In Summary, this writing actually asks one question to all CEOs’ and/or boards that must take their companies forward towards a desired future state: Do you want sales people and managers whom are likely to maintain the status quo, or do you seek Sales Leaders whom will challenge the status quo and will always be willing to ask more of themselves in terms of increased skill levels and performance?

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Sales Strategy & Management

You Have Less Than 7 Weeks Left To Turn Your 2017 Around

Implement these 5 steps and achieve 2017 revenue targets and set up a great start to 2018.

Charles Hsuan




It’s no secret that 2017 has been tough for the majority, with less than 7 weeks to go before business winds up for the year. I’ve summarised an effective sales plan that will help you accelerate your way to success before the year ends.

Referred to as the “championship rounds” in boxing, the last few meters of a 100M sprint, be smart with the last bit of mental energy you have left and sell, sell, sell.

Implement these 5 steps and achieve 2017 revenue targets and set up a great start to 2018.

1Be Laser Focused on Your Customers

You’ll never be one size fits all to everyone, review your client base and define 3 to 5 groups of customers that your business serves, and solves problems for.

Grouping Map

  • Customers that behave similarly, have similar problems and face similar circumstances.
  • Define the groups by age, volume, category, geographic location, and similar demographics. The more components you assign to each group, the better you understand them, and effectively communicate your services to them, ultimately solving their pain points.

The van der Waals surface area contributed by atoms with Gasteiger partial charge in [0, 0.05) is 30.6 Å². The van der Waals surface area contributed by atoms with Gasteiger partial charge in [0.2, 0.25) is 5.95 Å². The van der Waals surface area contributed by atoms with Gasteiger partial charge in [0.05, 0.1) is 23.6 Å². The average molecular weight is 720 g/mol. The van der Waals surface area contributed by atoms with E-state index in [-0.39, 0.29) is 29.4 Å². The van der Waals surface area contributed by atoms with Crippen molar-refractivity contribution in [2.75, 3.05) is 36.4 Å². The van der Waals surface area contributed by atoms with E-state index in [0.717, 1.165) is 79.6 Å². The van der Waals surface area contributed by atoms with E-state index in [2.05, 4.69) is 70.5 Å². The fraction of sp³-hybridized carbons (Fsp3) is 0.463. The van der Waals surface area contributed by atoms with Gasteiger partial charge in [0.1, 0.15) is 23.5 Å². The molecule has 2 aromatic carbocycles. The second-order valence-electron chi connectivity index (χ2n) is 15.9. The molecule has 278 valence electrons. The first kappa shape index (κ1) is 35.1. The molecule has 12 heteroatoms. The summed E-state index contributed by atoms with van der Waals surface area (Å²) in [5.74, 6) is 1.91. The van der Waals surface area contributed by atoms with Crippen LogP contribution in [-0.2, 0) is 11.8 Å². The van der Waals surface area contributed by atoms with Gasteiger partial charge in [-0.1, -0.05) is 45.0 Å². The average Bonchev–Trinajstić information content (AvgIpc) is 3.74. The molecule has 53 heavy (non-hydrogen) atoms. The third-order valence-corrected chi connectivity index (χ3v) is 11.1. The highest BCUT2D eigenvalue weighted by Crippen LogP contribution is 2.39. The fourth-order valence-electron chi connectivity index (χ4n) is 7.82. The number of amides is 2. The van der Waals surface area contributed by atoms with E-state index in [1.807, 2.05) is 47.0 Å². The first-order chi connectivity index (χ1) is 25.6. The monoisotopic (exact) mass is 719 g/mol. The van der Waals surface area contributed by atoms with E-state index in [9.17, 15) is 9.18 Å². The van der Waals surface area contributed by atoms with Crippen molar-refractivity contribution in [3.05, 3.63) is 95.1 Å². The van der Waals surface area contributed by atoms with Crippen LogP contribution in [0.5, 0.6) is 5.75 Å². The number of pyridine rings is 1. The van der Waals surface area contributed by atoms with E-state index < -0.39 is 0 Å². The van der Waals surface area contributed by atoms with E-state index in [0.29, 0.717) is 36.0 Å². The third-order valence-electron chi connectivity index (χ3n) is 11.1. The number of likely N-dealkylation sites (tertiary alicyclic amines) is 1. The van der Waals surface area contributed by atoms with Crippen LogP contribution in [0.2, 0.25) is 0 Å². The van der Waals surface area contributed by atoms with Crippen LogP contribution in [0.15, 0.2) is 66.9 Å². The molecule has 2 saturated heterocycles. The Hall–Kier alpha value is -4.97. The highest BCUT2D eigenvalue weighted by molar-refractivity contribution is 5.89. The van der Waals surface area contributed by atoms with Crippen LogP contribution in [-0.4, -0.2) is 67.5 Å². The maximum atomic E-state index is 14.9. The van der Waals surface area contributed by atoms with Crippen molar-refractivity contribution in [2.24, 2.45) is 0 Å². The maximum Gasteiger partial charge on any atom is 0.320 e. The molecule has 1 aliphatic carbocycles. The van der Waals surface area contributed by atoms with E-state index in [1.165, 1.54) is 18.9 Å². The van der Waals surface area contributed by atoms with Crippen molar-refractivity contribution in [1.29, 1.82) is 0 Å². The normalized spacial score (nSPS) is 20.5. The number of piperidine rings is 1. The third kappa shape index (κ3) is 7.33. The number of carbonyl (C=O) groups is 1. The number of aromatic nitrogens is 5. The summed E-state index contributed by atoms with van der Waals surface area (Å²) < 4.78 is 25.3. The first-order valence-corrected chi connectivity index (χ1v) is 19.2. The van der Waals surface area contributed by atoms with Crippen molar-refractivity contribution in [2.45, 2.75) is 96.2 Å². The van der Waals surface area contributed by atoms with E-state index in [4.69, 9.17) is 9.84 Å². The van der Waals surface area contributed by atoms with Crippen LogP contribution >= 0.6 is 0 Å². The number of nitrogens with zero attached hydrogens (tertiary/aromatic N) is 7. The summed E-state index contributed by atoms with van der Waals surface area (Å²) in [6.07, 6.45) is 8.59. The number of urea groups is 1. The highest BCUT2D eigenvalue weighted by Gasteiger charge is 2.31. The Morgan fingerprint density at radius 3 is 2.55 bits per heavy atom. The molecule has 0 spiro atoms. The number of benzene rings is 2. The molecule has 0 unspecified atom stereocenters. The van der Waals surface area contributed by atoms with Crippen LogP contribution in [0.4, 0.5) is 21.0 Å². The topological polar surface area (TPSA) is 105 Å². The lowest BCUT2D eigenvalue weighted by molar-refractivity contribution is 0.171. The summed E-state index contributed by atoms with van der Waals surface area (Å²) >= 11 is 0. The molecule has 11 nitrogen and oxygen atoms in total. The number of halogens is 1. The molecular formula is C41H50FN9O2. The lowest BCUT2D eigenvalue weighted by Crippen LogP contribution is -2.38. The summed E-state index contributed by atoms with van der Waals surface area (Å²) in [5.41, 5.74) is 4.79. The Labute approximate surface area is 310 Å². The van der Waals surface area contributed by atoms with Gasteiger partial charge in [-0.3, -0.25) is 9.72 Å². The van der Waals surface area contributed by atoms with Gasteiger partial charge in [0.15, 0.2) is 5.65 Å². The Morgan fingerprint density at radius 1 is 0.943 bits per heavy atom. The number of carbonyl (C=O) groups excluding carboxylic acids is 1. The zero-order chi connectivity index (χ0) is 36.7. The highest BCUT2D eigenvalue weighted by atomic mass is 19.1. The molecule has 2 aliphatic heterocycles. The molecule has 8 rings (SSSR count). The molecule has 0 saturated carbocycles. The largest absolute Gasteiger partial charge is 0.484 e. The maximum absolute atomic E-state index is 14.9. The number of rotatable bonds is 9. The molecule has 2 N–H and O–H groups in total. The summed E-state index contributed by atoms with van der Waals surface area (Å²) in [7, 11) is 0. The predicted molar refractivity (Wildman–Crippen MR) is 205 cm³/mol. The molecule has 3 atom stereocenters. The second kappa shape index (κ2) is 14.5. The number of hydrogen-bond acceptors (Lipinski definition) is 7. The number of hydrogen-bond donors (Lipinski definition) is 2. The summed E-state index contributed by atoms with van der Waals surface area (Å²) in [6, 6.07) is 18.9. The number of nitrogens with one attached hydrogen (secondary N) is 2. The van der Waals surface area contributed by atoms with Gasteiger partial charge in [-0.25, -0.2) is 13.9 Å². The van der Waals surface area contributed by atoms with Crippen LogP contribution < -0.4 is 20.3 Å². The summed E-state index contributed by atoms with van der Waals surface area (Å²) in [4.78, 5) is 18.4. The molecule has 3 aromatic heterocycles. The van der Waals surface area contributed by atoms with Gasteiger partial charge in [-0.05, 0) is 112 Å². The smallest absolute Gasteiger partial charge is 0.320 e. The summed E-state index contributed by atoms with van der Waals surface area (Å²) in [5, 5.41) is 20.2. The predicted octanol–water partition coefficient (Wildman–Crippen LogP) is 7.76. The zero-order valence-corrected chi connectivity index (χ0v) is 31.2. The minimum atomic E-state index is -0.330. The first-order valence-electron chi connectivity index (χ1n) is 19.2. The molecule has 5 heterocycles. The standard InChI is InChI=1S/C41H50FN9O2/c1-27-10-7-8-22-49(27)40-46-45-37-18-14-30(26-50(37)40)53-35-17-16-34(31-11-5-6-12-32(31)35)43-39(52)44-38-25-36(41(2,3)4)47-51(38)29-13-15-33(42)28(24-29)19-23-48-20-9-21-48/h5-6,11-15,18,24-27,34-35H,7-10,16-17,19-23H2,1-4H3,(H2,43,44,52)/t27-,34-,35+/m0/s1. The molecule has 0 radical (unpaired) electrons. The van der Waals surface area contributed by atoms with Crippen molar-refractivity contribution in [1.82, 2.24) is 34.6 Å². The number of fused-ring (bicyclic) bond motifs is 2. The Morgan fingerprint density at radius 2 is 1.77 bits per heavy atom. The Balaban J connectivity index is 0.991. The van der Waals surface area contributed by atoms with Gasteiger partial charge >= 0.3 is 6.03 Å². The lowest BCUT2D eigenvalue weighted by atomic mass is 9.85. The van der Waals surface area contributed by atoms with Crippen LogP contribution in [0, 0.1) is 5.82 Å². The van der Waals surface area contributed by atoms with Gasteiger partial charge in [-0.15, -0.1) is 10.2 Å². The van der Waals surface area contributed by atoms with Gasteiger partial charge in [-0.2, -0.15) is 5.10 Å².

• Personalise with a name it e.g. Sarah is a 30-year-old white collar worker that lives in the urban area, earns R30 000 a month in household income, she sends money back home each month “Black Tax” to support family members that lives in a rural area.

Related: Have We Lost Our Face-To-Face Sales Ability?

2What Goes Through Their Minds Before Making a Purchase?

  • Whether it’s subconscious or psychological, people buy solutions to problems, especially in a tight economy.
  • In order to stay relevant to your customers yesterday today and tomorrow. Continue to evolve and develop your products and services to ensure you are solutions driven.

3Build The Right Pitch

As each of your customer group face their unique challenges. Build a pitch that positions your communication for each customer group to maximise effectiveness.

Follow these 5 important pitch building steps

  • Who is the consumer?
  • What is the pain point that you’re looking to solve?
  • What is the setback for your consumer to not have that pain point solved?
  • What do you do to solve that pain point?
  • What is the result for your consumer, of having that pain point solved?

Once you’ve built the pitch, utilising them adequately, and start selling!

4Implement Your Strategy

This revenue-generating strategy has 2 aspects: hunting (Active) and farming (Reactive)

  • Hunting takes on the form of outbound action. Searching, meeting and engaging with your potential clients. In short, stepping out and finding your customers.
  • Farming is more reactive, it is known as inbound selling. You farm by leaving breadcrumbs that lead your customers towards your services. This is done by generating practical content and using digital platforms to attract attention towards your services or products.
  • Build a calendar for your hunting and farming activities, for the next 12 weeks, and specify tasks for each day.

Related: Savvy Sales Skills To Grow Your Franchise Footprint

5Execute, Measure, Adjust

  • Hunting: Make 10 calls before 10 am each day, make use of a sales script, this forms part of your daily activities.
  • Farming: Schedule a week’s worth of social media content to post.
  • After week one find out which group gives you the best response, tweak it & carrying on.

This plan will help you to notice which approaches yield the best results. You’re able to remove what doesn’t work and focus your time on what leads to the most sales. May this help you turn the last 7 weeks of the business year into a profitable one.